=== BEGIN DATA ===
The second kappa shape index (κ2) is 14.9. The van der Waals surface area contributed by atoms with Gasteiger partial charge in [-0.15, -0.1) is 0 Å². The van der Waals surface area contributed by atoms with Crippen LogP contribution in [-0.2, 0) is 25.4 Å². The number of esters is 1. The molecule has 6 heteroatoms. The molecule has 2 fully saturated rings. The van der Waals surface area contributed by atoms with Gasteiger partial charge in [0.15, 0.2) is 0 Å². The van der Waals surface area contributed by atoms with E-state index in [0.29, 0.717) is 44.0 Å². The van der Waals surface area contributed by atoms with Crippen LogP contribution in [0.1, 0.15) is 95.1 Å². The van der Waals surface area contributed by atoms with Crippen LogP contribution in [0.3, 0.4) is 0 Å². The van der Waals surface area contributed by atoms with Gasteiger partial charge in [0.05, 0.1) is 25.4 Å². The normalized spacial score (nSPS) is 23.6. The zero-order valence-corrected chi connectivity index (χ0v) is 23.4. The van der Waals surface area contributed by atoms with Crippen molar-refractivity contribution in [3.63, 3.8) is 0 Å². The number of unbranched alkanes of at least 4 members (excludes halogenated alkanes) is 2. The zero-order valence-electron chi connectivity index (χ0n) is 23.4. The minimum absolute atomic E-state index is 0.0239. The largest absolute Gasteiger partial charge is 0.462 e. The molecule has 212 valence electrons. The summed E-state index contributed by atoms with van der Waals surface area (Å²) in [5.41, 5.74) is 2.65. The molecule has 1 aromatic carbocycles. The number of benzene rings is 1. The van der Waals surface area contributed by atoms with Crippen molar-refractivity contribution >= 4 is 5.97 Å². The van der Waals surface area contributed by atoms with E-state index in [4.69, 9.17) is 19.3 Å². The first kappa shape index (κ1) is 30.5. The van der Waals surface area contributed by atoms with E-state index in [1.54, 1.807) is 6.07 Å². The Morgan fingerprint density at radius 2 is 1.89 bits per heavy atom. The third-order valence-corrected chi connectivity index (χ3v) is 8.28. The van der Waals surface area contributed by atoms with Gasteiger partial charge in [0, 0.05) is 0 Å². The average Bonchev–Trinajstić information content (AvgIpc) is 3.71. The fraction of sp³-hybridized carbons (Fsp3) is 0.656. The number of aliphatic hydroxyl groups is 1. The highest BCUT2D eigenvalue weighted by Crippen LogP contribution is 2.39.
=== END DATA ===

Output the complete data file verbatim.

The second kappa shape index (κ2) is 14.9. The van der Waals surface area contributed by atoms with Gasteiger partial charge in [-0.15, -0.1) is 0 Å². The van der Waals surface area contributed by atoms with Crippen LogP contribution in [-0.2, 0) is 25.4 Å². The number of esters is 1. The molecule has 6 heteroatoms. The molecule has 2 fully saturated rings. The van der Waals surface area contributed by atoms with Gasteiger partial charge in [0.15, 0.2) is 0 Å². The van der Waals surface area contributed by atoms with E-state index in [0.29, 0.717) is 44.0 Å². The van der Waals surface area contributed by atoms with Crippen LogP contribution in [0.1, 0.15) is 95.1 Å². The van der Waals surface area contributed by atoms with Crippen LogP contribution in [0.3, 0.4) is 0 Å². The van der Waals surface area contributed by atoms with Gasteiger partial charge in [0.05, 0.1) is 25.4 Å². The normalized spacial score (nSPS) is 23.6. The zero-order valence-corrected chi connectivity index (χ0v) is 23.4. The van der Waals surface area contributed by atoms with Crippen molar-refractivity contribution in [3.63, 3.8) is 0 Å². The number of unbranched alkanes of at least 4 members (excludes halogenated alkanes) is 2. The zero-order valence-electron chi connectivity index (χ0n) is 23.4. The minimum absolute atomic E-state index is 0.0239. The largest absolute Gasteiger partial charge is 0.462 e. The molecule has 212 valence electrons. The summed E-state index contributed by atoms with van der Waals surface area (Å²) in [5.41, 5.74) is 2.65. The molecule has 1 aromatic carbocycles. The number of benzene rings is 1. The van der Waals surface area contributed by atoms with Crippen molar-refractivity contribution >= 4 is 5.97 Å². The van der Waals surface area contributed by atoms with E-state index in [4.69, 9.17) is 19.3 Å². The first kappa shape index (κ1) is 30.5. The van der Waals surface area contributed by atoms with E-state index in [1.54, 1.807) is 6.07 Å². The Morgan fingerprint density at radius 2 is 1.89 bits per heavy atom. The third-order valence-corrected chi connectivity index (χ3v) is 8.28. The van der Waals surface area contributed by atoms with Gasteiger partial charge in [0, 0.05) is 0 Å². The average Bonchev–Trinajstić information content (AvgIpc) is 3.71. The fraction of sp³-hybridized carbons (Fsp3) is 0.656. The number of aliphatic hydroxyl groups is 1. The highest BCUT2D eigenvalue weighted by Crippen LogP contribution is 2.39.